Primulas gone to seed

I have a primula plant that is purple. I have noticed now off the same plant are white flowers not purple ones. My now passed away Mom once said to cut these off as it means the plant has gone to seed. I was not sure if this is correct.

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Posts

  • BobTheGardenerBobTheGardener LeicsPosts: 6,504

    Hi Laurie, if seeds from any primula are sown, they usually revert to a form more akin to the wild species (vulgaris), as they cross-pollinate very easily and the wild form has strongly dominant genes.  There is a chance that this is what has happened and the plant has self-sown right next to itself with the original dieing without you noticing.  If you are certain it is the same plant, it could just be adverse weather conditions and the next set of flowers will be 'normal'.  There was a recent thread where a tall type (perhaps a candelabra) produced short instead of long stems and this was probably also related to unusual growing conditions.

    A trowel in the hand is worth a thousand lost under a bush.
  • Hi Bob the gardener,

    Thank you so much for your information. I found it very interesting. I am just a novice gardener with a tiny yard but I luv to get out in the dirt and plant! I think you are right about the cross pollination. When it has bloomed and faded I will then move it from the container to my small garden for next spring. Thanks so much as I did not think anyone would answer me! Have a great day and happy gardening.image

    Laurie

  • Hi Laurie - there are lots of lovely people here who will answer you! I imagine growing in Canada might be a bit different from the UK but Wikipedia says you have a "fertile land and temperate climate" so good luck ! image

  • Hi chilli lover,

    I am new to the site and felt kinda silly as I think I am not a very experienced gardener  and likely alot of people on this site are very avid knowledgeable gardeners. I would normally ask my Mom as she knew all the garden answers but she is no longer with us. I live near Vancouver, BC just a suburb of the city. It is very wet here currenlty but yes the climate is normally pretty warm for the most part. Maybe one day I will be lucky enough to visit the UK. Thanks so much and cheers.

    Laurieimage

     

     

  • hollie hockhollie hock Posts: 3,346

    Good question Laurie, I've noticed several variations of colour in my wild primoses which I expected to be yellow, but have some that are pink and darker almost red types. All types of people with varied experience on here, great place to ask questionsimage.

    Question Bob, do these type of plants have both the male and female parts in order to pollinate and reproduce?  Which then give rise to all the different genetic variations. I'm assuming that these type of plants are wind pollinated. It's been a long time since I've done biology of plants, always enjoyed it in school but now as a gardener I'm much more interested.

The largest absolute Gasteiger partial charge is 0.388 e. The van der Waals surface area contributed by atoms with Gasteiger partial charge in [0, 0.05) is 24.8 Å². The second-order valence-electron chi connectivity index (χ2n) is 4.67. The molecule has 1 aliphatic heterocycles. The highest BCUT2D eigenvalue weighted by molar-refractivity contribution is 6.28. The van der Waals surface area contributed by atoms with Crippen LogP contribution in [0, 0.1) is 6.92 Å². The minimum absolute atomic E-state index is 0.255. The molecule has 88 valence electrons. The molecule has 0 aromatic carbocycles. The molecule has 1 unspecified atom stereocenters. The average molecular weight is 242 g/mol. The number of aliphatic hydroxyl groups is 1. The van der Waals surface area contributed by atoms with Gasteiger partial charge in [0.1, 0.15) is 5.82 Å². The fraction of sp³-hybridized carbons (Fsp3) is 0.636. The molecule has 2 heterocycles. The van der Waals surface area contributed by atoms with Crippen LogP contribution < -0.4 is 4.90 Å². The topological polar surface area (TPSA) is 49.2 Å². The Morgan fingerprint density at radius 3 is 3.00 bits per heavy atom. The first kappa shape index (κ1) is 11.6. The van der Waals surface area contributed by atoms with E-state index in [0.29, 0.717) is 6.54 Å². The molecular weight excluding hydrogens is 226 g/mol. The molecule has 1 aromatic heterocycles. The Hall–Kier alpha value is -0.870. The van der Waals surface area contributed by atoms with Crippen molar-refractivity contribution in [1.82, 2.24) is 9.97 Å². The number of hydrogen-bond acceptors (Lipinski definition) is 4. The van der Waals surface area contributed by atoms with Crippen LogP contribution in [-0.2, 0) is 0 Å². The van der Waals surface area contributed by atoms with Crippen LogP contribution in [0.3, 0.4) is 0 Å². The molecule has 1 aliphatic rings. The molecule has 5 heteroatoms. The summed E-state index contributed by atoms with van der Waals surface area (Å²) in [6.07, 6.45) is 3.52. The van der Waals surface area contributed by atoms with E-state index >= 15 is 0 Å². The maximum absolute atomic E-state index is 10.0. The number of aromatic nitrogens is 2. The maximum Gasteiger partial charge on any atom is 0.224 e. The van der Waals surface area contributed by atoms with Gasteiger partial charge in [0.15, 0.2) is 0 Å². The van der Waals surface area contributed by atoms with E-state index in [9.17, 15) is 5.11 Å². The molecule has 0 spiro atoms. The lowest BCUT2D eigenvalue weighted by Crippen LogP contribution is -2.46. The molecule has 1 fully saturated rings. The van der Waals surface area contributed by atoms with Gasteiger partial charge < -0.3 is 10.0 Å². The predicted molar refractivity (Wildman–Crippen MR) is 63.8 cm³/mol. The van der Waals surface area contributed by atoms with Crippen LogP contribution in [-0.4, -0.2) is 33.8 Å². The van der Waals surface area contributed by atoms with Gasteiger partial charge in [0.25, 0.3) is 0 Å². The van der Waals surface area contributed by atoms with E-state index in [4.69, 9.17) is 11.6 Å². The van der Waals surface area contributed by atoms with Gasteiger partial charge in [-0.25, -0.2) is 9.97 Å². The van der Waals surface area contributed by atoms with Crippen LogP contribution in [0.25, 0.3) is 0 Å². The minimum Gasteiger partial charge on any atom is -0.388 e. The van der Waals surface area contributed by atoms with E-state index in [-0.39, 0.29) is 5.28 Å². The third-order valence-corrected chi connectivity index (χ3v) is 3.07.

• BobTheGardenerBobTheGardener LeicsPosts: 6,504

    Hi hollie hock,  Primulas have some of the most complex and interesting ways of pollinating.  They can be wind pollinated, but are primarily insect pollinated (usually by bumble bees.)  Not everything is known about them.  Some species can self-pollinate and some are what is termed "heterostylous" meaning they can have different shapes of flowers with pollen being produced at different parts (thought to have evolved so that several different insects can pollinate them), but each individual plant will have the same morphism regarding its' own flowers.  This polymorphism is probably why breeders have been able to produce the huge number of radically different cultivars we see today.  There are literally thousands of scientific papers concerned with primula pollination!

    A trowel in the hand is worth a thousand lost under a bush.
  • Fascinating! image Thank you for sharing your knowledge. Not sure of this is the right place for it, but I'd love to know more about your gardening experience.

  • BobTheGardenerBobTheGardener LeicsPosts: 6,504

    Hi GG, Mainly from my ever-present curiosity!  When anything has taken my interest over the years, I've always researched quite deeply into it by reading books and (these days) also doing extensive internet searches.  The internet is a wonderful resource, as long as you critically review the results of searches and don't just look at the first page or two of 'hits'.  I'm also lucky in that I work at a university and am able to access scientific papers which are normally behind a 'pay wall' (although many institutions are now rebelling against these large publishers and are supporting 'open access' publishing, which can only be a good thing for science and anyone seeking knowledge.)

    A trowel in the hand is worth a thousand lost under a bush.
  • You've just confirmed my suspicions about the kind of job you are in. What impresses me most (though if you work, you are younger than me) is that you can remember what you learnt, afterwards! imageimage

  • DovefromaboveDovefromabove Central Norfolk UKPosts: 43,806
    Gardening Grandma wrote (see)

    ....... What impresses me most (though if you work, you are younger than me) is that you can remember what you learnt, afterwards! imageimage

    That proves he's younger than me too image

    No-one knows if you've done your housework, but everyone knows if you've done your gardening !
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